How to Align Your Yoga Practice with Your Feminine Monthly Cycle
A lot of us ladies take on a yoga and/or movement practice with the expectation that it will exactly look the same everyday for months to come.
I remember when I started to practice regularly that I would push myself through 30 days-challenges, crazy inversions, and intense vinyasa sessions almost everyday. If I became exhausted (which almost always happened eventually), I would beat myself up for not being able to keep the pace of the class or badly needing to stay in child's pose for 10 minutes.
This is a perfect example of a mindset that disconnects you from your body's shifting needs throughout the month.
Among other factors, hormonal shifts, from ovulation to menstruation, have a varying, yet profound impact on women's moods, energy levels, needs to socialize and so forth.
Although I'm far from being an expert in science of hormones, here a few tip from a yoga teacher to you on how you can better still honor your time on the mat, while respecting "that time of the month".
1. Menstruation (around Day 1-5 of the cycle) : sit with your emotions
As the uterus starts to shed its superfluous lining, our period instills a general need of stillness and quiet. It's a great time to experiment with extra blankets and cushions to try out restorative poses because it's a time when our tolerance to pain is at its lowest. As your body is focusing on eliminating excess blood, you can facilite the process by preferring grounding postures such as forward folds or postures done while lying down, to inversions. If periods are especially painful or draining for you, you can of course skip asana practice altogether to focus on relaxation and meditation instead.
Examples of poses:
Badha Konasana | Cobbler's pose
Yogi Squat (you can also use a block under your buttocks for more support)
Speaking of which, women are most prone to meditative rituals and introspection while on their period. This is an ideal time to lengthen the duration of your usual practice, to journal and generally dive deeper in self-reflection. In terms of breathwork, I recommend pranayama and meditation focused on directing the breath towards the ground. Hatha yoga lore describes 5 directions of prana (our vital force), one of which is apana, a downward-flowing energy. For example, take your usual meditation posture and visualize your breath flowing upward from your belly button to your head when you inhale, and going down from your head to your belly button when you exhale. Witness this motion for at least 5-10 breaths to appreciate the grounding and calming effect.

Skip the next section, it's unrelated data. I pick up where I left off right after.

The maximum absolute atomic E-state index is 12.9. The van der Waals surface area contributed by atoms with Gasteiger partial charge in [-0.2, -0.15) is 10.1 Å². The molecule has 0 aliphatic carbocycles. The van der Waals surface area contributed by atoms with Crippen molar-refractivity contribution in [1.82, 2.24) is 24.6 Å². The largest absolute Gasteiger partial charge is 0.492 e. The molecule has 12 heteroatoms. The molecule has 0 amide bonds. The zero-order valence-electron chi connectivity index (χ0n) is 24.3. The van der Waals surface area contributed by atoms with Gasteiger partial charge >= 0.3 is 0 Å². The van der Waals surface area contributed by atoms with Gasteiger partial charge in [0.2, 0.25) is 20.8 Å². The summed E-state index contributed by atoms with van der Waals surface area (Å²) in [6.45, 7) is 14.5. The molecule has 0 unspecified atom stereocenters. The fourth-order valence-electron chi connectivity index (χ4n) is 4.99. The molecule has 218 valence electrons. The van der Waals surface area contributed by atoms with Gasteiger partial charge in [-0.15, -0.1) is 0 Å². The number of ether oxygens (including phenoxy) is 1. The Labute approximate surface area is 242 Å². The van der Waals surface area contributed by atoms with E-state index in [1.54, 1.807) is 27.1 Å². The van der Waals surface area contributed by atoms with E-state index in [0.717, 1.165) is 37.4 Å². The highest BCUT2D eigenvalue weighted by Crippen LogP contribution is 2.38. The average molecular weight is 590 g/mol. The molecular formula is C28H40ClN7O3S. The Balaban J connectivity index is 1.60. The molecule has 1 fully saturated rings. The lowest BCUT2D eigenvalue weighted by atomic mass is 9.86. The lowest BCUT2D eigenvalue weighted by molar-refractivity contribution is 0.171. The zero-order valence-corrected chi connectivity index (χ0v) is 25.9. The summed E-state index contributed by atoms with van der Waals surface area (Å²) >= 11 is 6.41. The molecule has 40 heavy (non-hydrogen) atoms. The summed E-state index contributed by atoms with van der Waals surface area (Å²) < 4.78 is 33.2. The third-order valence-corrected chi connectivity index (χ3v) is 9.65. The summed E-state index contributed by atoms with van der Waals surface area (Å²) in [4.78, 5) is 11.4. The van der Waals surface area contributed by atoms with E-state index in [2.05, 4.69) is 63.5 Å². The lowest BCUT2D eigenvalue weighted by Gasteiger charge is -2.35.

2. Follicular phase + ovulation (around Day 5-14) : get busy...on the mat!
Most of you may know that women feel the most alive and sexiest as they come closer to their ovulation: the release of a new egg from the ovary. This is time when we are most likely to socialize a lot, perform high-intensity workouts, and launch new projects. In other words, it's time to get shit done! Take advantage of this burst of enthusiasm and confidence to practice Ashtanga Yoga or Power Yoga, and sprinkle your routine with challenging poses like arm balances and handstands. Sweat it out!
I recommend a healthy dose of kapalabhati ("shining skull breath"), a pranayama exercise to sustain an inner fire in your belly, tone the abdominal muscles and massage the internal organs. Here's how it goes:
1. Exhale all the air from your lungs
2. Inhale completely
3. Exhale in a sharp and rapid way, as if you are coughing or laughing (video) 12 to 24 times. Gradually increase the number and pace as you get used to the exercice.
4. For even more energy, place your hands above your head and close your palms each time you exhale.
3. Luteal phase (around Day 15-28): slow down and welcome rest
If pregnancy does not occur during ovulation, then egg withers and becomes a structure called corpus luteum, which starts releasing progesterone and some estrogen. Such hormonal changes are associated with the (not so) beloved PMS symptoms, such as mood changes, headaches, acne, bloating, and breast tenderness. You might especially dread coming to your mat at that time, and as progesterone breaks down muscle, you may take longer to recover from asana practice.
Yoga can help shift a natural tendency to be more pessimistic. Try spending more time alone by practicing at home, and incorporate slower transitions, seated or lying down postures, as well as yin yoga to your movement routine.
Pascimottanasana | Seated Forward Bend (with plenty of props - yon can use a strap around your feet instead of your hands to give more space to your lower belly)
So there you have it: no need to nurture the same practice over and over, each day, everyday. Yoga is an amazing habit to undertake, but to sustain a lifelong routine, consistency through different styles and postures will be your best friend. Be kind to what you're able to achieve as each phase contains its weaknesses and strengths.
All that being said, every woman lives her cycle differently so feel free to adjust those indications to the way you usually feel during each phase.
Do you already adjust your practice to your menstrual cycle ? If so, which rituals work best for you?
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